The Society for Promotion of Science of Science & Technology in India (SPSTI), in association with Chandigarh Chapter of the National Academy of Sciences India (NASI) with support from Haryana State Council for Science, Innovation & Technology, Govt. of Haryana organised sixth lecture in the series ‘Environment Awareness’ on ‘World Population Day – July 11’. The lecture ‘Biodiversity for Food and Nutrition Security: Meeting the Sustainable Development Goals 2 and 3’ was organised on July 11, 2021 at 11.30 am through online mode. The session was attended by more than 142 participants on zoom and many viewed the same on the Facebook page of SPSTI.
The session steered with the introduction of the series by Prof. KeyaDharamvir, General Secretary, SPSTI, who welcomed the attendees and the speaker and gave a brief overview of various activities being organised by SPSTI to take science to every section of the people to strengthen the knowledge base to inspire and encourage younger generation to discover their talents in various field of science and technology and help them to excel in them. Prof. Arun Kumar Grover, Former Vice Chancellor of Panjab University and Vice President of SPSTI talked about World Population Day. Citing the work done by Indian scientists and A V Hill report, which was blueprint for the scientific research and all round development in India after the war ends, also mentions about the study of population, demographic and plan for provision for health and food for the growing population in India.
Prof. R. K. Kohli, Vice Chancellor, Amity University, Mohali and former Vice Chancellor, Central University of Punjab, Bathinda talked about linkages between population and environmental issues. He said we are growing in number but it is at the cost of future generation and needs evaluation. Earth is the only planet where life exists, but human activities have continuously changing resource budget of planet earth and hence we are confronted with unplanned development, rapid industrialisation and unprecedented growth in population coupled with poverty and deprivation. Population is one of the important factors that is influencing the environment and this population is dependent on earth for food, clothing, house, energy, medicine, health care and education. We have consumed more resources in the last 50 years than humanity before us. He talked about protecting the atmosphere, land, ocean and coastal area, freshwater resources, biological resources, protecting human health and improving quality of life with environmentally sound management of biotechnology, toxic chemicals and hazardous waste. . He also shared certain solutions like to increase production to cater the need but not beyond the carrying capacity, conservation and protection laws which focus on the judicious use of resources and education and change in policy, which would slow or stop population growth, resulting in fewer people fighting for resources. He shared that the world needs to decouple the economy from growth and couple it with the environment.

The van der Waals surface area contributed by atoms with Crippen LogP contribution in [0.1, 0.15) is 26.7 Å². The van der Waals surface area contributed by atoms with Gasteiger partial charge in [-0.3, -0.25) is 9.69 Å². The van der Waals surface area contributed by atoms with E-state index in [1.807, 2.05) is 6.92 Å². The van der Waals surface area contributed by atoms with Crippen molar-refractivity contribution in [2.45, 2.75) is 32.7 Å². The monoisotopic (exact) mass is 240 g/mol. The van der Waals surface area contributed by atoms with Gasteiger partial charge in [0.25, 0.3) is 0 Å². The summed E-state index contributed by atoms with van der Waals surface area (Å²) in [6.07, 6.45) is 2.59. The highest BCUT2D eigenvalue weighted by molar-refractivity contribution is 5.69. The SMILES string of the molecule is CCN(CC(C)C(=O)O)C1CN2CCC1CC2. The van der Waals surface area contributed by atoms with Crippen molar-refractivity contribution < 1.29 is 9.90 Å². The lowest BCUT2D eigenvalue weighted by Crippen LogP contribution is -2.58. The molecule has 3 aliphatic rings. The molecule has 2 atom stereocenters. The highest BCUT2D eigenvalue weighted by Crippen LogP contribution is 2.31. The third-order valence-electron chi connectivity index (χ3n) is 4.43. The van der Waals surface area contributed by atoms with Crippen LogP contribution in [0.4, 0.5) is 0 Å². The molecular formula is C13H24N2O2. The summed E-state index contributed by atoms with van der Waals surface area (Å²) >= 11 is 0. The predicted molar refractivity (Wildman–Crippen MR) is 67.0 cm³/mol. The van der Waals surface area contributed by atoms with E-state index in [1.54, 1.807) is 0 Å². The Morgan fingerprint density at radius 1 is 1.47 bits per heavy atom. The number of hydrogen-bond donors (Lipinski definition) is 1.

Dr. R. Baskar, Environmental Studies Department of JGU Hisar introduced the speaker Dr. Vandana Shiva, Founder, Research Foundation for Science, Technology and Ecology, Navdanya, Global 500 Award of UN & Earth Day International & Awardee of Sydney Peace Prize. She has also received the Right Livelihood Award.